On Jun 9, 8:57*pm, MIG wrote:


However, that's only a minor
nitpick. They are lovely trains to see around, especialy in a red
livery. It brings back soooo many memories..
Indeed, I could not agree more. *They were wonderful trains. *They
almost define my years in London. *Will there ever be another build of
subway trains as iconic?
They were the first large production run of tube sized trains that had
smooth roofs and all the equipment under the floors, avoiding the
messy look of the "standard" stock, so a real leap forward in design.- Hide quoted text -


Visually iconic maybe - but talk to any fleet engineer and you won't
hear the same. They were notoriously unreliable from the word go,
right from the very start. When new they never attained the
reliability of the late builds of *''standard'' (or pre-38 stock if
prefer that term), and by 1960s ''standards'' were actually *much more
reliable. Just about the only advantage to operators of 38s was no
equipment compartments above floor taking up space.


Also IMHO the layman easily confuses 38s with 59s and 62s *- they do
look very similar externally and internally. *I wonder how many ''fond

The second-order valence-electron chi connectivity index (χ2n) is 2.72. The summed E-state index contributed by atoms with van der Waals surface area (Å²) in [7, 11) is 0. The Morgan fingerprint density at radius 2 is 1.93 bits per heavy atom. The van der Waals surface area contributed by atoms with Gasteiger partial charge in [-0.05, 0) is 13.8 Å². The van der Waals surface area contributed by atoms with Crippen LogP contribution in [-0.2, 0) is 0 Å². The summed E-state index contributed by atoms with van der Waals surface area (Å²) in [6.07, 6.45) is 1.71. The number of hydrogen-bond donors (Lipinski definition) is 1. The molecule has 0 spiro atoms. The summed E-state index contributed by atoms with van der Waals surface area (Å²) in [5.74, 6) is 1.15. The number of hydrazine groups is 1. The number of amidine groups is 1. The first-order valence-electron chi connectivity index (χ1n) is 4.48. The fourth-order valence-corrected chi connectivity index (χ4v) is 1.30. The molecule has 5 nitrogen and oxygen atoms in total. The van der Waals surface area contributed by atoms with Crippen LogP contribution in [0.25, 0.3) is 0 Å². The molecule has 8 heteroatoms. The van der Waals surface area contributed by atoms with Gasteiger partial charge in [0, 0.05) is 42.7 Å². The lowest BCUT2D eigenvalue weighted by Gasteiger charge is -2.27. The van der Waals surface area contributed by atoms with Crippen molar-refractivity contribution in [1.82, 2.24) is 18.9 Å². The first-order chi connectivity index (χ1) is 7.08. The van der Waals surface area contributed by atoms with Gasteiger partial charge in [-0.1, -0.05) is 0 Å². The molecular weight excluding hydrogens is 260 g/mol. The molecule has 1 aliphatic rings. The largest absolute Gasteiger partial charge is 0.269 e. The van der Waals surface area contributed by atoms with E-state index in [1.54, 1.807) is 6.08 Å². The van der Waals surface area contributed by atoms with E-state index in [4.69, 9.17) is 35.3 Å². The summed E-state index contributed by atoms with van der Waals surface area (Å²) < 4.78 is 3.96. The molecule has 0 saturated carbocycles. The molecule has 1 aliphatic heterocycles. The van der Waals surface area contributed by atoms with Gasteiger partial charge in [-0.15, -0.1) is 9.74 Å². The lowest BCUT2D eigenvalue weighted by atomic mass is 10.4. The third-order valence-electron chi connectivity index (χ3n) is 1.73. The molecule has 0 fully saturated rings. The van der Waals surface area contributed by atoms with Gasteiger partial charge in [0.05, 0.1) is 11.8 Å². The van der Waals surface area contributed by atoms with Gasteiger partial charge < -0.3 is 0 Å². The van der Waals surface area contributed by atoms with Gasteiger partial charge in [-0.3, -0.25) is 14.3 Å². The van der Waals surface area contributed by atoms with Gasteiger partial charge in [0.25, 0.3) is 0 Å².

memories'' of 38s are actualy not 38s at all.


I'm pretty sure the average punter was incapable of telling the
difference between a SR 4Sub and 4EPB or between 12ICBC and 12Rep/TC
and even nright at the end of SR Mk.1 there were still ''enthusiats''
incapble of determing Veps and Cigs other than by numbers. * 38s and
62s they had *no hope unless primed with red and aluminuim colours - I
bet they'd not know the details.


My "London Period" was 1967 thru 1975. *The only Red painted stock at
that time was the Standards and the 1938. *1938 Stock had much cleaner
lines. *OTOH, the oval windows on some Standard Stock cars were very
easy on the eye.

My experience was only as a passenger/enthusiast. *I never knew that